Poetry of place

Poetry of place

anentropic gestures

(half-masted flags

and labyrinths)


interactive and emplaced


(tulip poplars dripping nectar

shedding storm-struck


thicker than a

dedicatory stele

(a monument)


to community

gardens: maters taters cukes

pools: beach towels strewn

along the streetside

blood-soaked and sun-dried

in testament

to our nation’s youth


Writing on the road 

Writing on the road 

I’m enjoying a long day of collegiality and contemplation in Raleigh at this year’s Council of Writing Program Administrators conference, and though I’ll no doubt have much more to say about takeaways as I process in the coming weeks (in particular regarding Asao Inoue’s amazing plenary talk this afternoon), I wanted to share a few random thoughts that have come to mind.

  • Scholars and instructors in composition and rhetoric must strike a delicate balance: avoiding “minimization” of what they do by those who misunderstand what they do (e.g. lit faculty disparaging the discipline of C&R: “I don’t really know how to teach grammar”) requires that folks in C&R foreground theory, disciplinary content, and expertise, but successful professional development of WAC/WID faculty requires that folks in C&R convince disciplinary faculty that, in some ways, “you can do it, too!” This is an oversimplification, but elaborating just why it is, in fact, an oversimplification requires a subtle argument.
  • In response to a session speaker’s request that we write what it is that gives meaning to my job: “preparing students to be the most well-informed and actively engaged citizens they can possibly be by helping them not only to recognize and utilize the skills they have and are developing, but also to recognize both the obligations they have to their communities and the opportunities they have to fulfill those obligations.”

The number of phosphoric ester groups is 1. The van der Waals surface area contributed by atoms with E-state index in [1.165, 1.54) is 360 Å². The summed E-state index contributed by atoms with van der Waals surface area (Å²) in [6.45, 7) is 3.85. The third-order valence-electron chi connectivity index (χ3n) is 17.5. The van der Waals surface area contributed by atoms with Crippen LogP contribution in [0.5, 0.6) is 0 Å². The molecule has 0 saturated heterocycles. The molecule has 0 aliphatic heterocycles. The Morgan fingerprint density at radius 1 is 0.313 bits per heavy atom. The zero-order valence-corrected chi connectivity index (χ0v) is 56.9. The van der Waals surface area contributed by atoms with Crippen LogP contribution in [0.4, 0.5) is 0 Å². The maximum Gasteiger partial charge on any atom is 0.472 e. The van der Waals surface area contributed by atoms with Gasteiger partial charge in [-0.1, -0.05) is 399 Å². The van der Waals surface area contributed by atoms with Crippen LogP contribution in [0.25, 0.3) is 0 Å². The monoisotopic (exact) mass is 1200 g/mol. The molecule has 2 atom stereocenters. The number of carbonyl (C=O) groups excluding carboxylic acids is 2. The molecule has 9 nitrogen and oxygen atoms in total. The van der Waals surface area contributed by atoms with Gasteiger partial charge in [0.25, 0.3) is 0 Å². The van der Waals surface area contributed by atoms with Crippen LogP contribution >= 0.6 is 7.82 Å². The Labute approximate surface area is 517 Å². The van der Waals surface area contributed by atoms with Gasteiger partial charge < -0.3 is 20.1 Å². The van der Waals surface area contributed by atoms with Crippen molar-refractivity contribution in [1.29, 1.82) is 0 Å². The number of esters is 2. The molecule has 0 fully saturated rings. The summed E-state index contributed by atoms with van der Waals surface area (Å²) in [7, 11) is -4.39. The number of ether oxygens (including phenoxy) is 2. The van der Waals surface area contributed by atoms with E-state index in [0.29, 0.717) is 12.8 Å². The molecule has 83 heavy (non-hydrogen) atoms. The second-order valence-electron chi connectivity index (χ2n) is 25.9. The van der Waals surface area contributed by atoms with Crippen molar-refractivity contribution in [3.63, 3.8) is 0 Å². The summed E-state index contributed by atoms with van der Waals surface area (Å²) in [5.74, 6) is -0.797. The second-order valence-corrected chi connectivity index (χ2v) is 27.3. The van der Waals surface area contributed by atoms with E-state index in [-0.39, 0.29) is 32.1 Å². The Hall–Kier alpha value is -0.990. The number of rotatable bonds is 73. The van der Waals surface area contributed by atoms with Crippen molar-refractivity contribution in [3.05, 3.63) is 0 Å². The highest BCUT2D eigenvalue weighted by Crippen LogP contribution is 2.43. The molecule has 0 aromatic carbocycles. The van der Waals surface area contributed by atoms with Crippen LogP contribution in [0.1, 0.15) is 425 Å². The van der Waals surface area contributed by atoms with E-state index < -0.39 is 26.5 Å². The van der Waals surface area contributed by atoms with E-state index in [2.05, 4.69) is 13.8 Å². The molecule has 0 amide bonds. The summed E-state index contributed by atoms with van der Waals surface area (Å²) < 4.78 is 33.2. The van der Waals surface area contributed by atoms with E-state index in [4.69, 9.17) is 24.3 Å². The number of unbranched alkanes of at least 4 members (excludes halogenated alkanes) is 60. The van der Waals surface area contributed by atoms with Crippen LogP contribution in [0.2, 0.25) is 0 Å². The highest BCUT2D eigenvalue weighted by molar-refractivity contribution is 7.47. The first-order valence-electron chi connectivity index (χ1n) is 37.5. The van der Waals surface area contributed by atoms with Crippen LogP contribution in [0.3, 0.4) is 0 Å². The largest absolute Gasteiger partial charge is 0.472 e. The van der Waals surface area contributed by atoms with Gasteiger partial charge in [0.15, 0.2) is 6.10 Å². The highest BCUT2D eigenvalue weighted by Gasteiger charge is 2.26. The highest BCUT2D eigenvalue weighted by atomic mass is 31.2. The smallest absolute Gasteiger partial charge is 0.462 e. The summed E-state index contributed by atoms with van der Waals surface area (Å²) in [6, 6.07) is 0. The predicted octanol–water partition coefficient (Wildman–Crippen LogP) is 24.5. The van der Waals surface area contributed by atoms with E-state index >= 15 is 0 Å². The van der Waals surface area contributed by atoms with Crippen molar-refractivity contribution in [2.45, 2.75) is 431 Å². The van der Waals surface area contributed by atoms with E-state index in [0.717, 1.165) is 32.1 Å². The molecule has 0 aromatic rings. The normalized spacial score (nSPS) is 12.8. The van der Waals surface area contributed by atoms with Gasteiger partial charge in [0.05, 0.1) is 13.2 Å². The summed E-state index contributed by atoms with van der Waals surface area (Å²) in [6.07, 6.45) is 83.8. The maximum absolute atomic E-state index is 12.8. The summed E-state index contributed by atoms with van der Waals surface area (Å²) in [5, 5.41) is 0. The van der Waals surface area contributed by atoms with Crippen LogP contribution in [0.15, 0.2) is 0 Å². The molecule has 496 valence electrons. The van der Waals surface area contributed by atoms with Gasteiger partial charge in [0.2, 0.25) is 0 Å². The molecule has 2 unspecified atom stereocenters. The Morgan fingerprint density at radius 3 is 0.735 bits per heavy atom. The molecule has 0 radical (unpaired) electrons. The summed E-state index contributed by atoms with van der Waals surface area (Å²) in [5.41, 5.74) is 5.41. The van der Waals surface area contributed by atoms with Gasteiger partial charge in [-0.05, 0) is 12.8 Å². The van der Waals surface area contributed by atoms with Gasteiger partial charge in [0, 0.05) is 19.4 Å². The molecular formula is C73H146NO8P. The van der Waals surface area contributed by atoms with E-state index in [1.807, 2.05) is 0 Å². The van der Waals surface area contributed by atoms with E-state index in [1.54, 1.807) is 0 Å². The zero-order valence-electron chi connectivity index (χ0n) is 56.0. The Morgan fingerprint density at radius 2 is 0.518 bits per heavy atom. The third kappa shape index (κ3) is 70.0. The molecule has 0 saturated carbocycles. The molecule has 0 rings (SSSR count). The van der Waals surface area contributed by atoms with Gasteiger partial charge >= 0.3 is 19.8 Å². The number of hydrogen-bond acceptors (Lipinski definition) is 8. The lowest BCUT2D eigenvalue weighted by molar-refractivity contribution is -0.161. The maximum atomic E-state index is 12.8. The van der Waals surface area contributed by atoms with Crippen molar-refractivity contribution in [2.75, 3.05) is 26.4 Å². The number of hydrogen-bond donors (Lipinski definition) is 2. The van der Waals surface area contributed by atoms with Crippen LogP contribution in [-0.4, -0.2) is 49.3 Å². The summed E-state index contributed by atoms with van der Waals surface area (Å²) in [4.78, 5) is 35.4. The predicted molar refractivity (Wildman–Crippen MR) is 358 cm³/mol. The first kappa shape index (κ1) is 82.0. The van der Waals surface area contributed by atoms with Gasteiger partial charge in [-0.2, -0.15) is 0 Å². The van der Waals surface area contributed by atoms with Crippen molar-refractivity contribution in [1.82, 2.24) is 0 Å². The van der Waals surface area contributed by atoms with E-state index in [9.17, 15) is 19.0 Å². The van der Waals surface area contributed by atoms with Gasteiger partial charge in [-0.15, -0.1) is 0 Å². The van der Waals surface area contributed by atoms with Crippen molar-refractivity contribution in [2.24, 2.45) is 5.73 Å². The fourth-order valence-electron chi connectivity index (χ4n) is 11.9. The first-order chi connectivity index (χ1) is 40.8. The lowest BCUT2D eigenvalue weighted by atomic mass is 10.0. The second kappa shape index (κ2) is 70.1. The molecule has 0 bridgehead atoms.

• I need to adopt a much more asset-based approach in designing future faculty development in WAC/WID: what skills are the faculty bringing, skills that can be leveraged to help others better learn how to teach writing in their disciplines?

Update on that whole whitewashing thing

Update on that whole whitewashing thing

In my last post, I went off on my university’s choice for the entering first-year students’ common reading, Kevin Ashton’s How to fly a horse: The secret history of creation, invention, and discovery. I noted that within minutes of my posting, I was off to a meeting at which several of the faculty and staff responsible for overseeing the common reading would talk about ways to lead discussions on the book.

What went down?

Well, a couple of us went off on the book right off the bat, noting our concerns: it’s male-heavy, it essentializes, it gives short shrift to persons of color. My colleague noted her fear that she’d be unable to lead a conversation that didn’t help the students confront these issues by viewing the book through a critical lens. I connected the book to the current social context in which the students would be reading it, one in which black bodies are made the eminent domain of a racist governmental structure. We both agreed that this choice of book might send the wrong message to incoming students, in particular incoming students of color.